Wednesday, April 13, 2011

K is for Klaatu

When I was a young boy, early Saturday afternoons were filled with science fiction and horror movies from the 1950s and 1960s.  After playing outside much of the morning, I'd hurry home before Sinister Cinema and Monster Matinee could take to the airwaves.  Godzilla, The Creature from The Black Lagoon, Dracula and rampaging flocks of Hitchcock's birds couldn't be stopped until just before the credits rolled, but they could be interrupted by commercial breaks and a hurried dash to the bathroom or kitchen.

One of my favorite films was the 1951 classic The Day the Earth Stood Still.

My friends were bored with the movie (too much talking, not enough monsters) but I loved every minute of it.  The suspense; the larger questions about our society; it was “brain candy” for this six year old boy.

As I lay in bed that night, having watched the movie for the first time earlier in the day, I remember repeating over and over the words that would stop Gort if the need ever arose.

"Klaatu... barada... nikto..."

It wasn't a childlike fear that Gort would come into my bedroom late one night, but the threat held in the speech given by the human-appearing Klaatu near the end of the film.
I am leaving soon, and you will forgive me if I speak bluntly. The universe grows smaller every day, and the threat of aggression by any group, anywhere, can no longer be tolerated. There must be security for all, or no one is secure. Now, this does not mean giving up any freedom, except the freedom to act irresponsibly. Your ancestors knew this when they made laws to govern themselves and hired policemen to enforce them. We, of the other planets, have long accepted this principle. We have an organization for the mutual protection of all planets and for the complete elimination of aggression. The test of any such higher authority is, of course, the police force that supports it. For our policemen, we created a race of robots. Their function is to patrol the planets in spaceships like this one and preserve the peace. In matters of aggression, we have given them absolute power over us. This power cannot be revoked. At the first sign of violence, they act automatically against the aggressor. The penalty for provoking their action is too terrible to risk. The result is, we live in peace, without arms or armies, secure in the knowledge that we are free from aggression and war. Free to pursue more... profitable enterprises. Now, we do not pretend to have achieved perfection, but we do have a system, and it works. I came here to give you these facts. It is no concern of ours how you run your own planet, but if you threaten to extend your violence, this Earth of yours will be reduced to a burned-out cinder. Your choice is simple: join us and live in peace, or pursue your present course and face obliteration. We shall be waiting for your answer. The decision rests with you.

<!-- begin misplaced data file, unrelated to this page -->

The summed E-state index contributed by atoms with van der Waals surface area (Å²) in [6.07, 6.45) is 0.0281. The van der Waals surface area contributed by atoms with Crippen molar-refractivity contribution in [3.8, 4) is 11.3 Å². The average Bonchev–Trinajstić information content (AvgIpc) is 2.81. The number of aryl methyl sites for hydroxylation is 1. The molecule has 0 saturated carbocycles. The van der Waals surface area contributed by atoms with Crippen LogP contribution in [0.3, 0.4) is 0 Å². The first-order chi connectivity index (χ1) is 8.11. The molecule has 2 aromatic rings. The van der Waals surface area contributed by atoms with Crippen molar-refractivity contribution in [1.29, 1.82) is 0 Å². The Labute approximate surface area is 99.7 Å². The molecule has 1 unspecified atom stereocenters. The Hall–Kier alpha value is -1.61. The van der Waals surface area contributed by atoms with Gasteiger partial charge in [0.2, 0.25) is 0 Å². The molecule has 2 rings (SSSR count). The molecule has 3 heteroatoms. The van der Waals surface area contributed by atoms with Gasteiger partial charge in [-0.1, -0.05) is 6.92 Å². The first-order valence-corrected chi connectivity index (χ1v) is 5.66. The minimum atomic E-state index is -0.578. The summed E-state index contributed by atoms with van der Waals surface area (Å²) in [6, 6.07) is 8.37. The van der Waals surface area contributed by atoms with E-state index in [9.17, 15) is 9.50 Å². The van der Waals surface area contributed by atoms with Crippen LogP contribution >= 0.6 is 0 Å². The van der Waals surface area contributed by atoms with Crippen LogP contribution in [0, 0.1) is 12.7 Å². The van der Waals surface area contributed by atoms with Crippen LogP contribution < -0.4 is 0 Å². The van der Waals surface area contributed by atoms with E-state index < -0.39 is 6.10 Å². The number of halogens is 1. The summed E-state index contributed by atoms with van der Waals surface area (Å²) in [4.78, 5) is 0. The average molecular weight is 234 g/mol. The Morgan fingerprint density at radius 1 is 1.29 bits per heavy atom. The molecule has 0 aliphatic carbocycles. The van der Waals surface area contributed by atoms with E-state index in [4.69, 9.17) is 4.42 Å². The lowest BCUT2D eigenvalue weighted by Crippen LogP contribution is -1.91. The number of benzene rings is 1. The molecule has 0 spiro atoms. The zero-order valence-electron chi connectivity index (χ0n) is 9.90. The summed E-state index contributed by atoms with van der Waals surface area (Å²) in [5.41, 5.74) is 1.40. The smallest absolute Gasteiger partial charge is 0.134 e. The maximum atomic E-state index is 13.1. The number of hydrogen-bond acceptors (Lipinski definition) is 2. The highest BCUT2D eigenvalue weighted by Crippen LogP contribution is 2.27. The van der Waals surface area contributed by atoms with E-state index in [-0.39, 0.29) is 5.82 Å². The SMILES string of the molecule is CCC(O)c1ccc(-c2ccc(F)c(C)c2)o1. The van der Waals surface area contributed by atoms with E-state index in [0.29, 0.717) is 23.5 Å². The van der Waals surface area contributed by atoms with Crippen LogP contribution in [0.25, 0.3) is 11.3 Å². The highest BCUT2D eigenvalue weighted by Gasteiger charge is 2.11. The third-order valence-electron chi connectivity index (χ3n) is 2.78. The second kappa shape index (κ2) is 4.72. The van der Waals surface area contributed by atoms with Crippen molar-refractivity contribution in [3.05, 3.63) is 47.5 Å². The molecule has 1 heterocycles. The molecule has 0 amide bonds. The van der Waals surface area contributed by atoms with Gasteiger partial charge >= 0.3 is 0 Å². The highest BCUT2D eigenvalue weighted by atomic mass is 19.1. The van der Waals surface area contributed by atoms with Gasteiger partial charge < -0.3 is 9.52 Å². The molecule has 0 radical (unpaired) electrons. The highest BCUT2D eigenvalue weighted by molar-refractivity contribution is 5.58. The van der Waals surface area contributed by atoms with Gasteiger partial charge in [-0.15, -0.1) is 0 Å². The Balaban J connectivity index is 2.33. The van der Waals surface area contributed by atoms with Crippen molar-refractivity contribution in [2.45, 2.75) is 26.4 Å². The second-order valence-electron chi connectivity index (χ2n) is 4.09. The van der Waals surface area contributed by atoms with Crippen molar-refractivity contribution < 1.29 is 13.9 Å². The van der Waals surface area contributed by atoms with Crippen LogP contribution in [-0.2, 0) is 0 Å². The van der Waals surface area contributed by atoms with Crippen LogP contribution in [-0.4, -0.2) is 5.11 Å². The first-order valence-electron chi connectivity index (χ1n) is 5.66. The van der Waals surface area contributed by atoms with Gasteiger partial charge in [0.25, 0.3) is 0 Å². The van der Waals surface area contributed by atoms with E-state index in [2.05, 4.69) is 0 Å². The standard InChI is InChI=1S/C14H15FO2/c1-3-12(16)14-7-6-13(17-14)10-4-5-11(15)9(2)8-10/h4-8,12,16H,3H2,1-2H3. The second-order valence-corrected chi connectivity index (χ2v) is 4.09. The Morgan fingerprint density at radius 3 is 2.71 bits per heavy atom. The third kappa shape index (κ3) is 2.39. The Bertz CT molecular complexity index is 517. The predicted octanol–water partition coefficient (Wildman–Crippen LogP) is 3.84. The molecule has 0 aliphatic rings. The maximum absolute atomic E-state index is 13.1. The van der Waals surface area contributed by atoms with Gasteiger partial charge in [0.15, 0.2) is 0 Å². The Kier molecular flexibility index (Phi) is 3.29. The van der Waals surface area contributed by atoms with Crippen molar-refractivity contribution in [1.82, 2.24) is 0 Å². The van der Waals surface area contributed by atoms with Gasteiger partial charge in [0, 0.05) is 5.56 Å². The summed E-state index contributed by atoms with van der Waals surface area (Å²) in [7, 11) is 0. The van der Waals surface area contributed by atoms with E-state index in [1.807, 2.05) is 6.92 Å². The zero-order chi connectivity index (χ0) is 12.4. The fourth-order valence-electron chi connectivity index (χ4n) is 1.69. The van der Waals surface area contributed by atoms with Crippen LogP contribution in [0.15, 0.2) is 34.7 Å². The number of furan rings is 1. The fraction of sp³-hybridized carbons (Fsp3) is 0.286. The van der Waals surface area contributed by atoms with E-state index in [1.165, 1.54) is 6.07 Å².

I was never sure which scared me more - a race of robots that held the universe under its authoritarian thumb or the fact that our own planet seemed absolutely incapable of setting aside "the threat of aggression" and violence.  After all, both represent harm to innocents based on the choices of a few.

It's a question I was never able to completely answer.


  1. You have given me something to think about! I love how movies, books, and music can present an idea that leads to much deeper thinking!! :)

  2. I'm glad I'm not reading this before bedtime! It's amazing when we look back at what scared us when we were kids and how different movies are today. Very well done. Julie

  3. I see what you mean - I'm not sure which is the more scary either :-)
    Thanks for the trip back to my childhood, when I hid behind the sofa, every Saturday, from the daleks (and that's a looong trip ...)

  4. I was a big fan of the Monster Matinee too. I loved the original The Day the Earth Stood Still that I refused to go see the remake.

    The other Klaatu I enjoyed was the band. :-)

  5. I can't believe you watched these movies when you were 6! It's great watching these today, because the technology is so cheesy, as is the dialogue. I love the original War of the Worlds, when the minister walked toward the machine, reading the bible, and just before he was vaporized, the lead actress yells "Uncle!" I thought that was so funny. We used to watch Creature Feature on Saturday afternoons to get our horror fix. We could handle the scarey movies better during the day.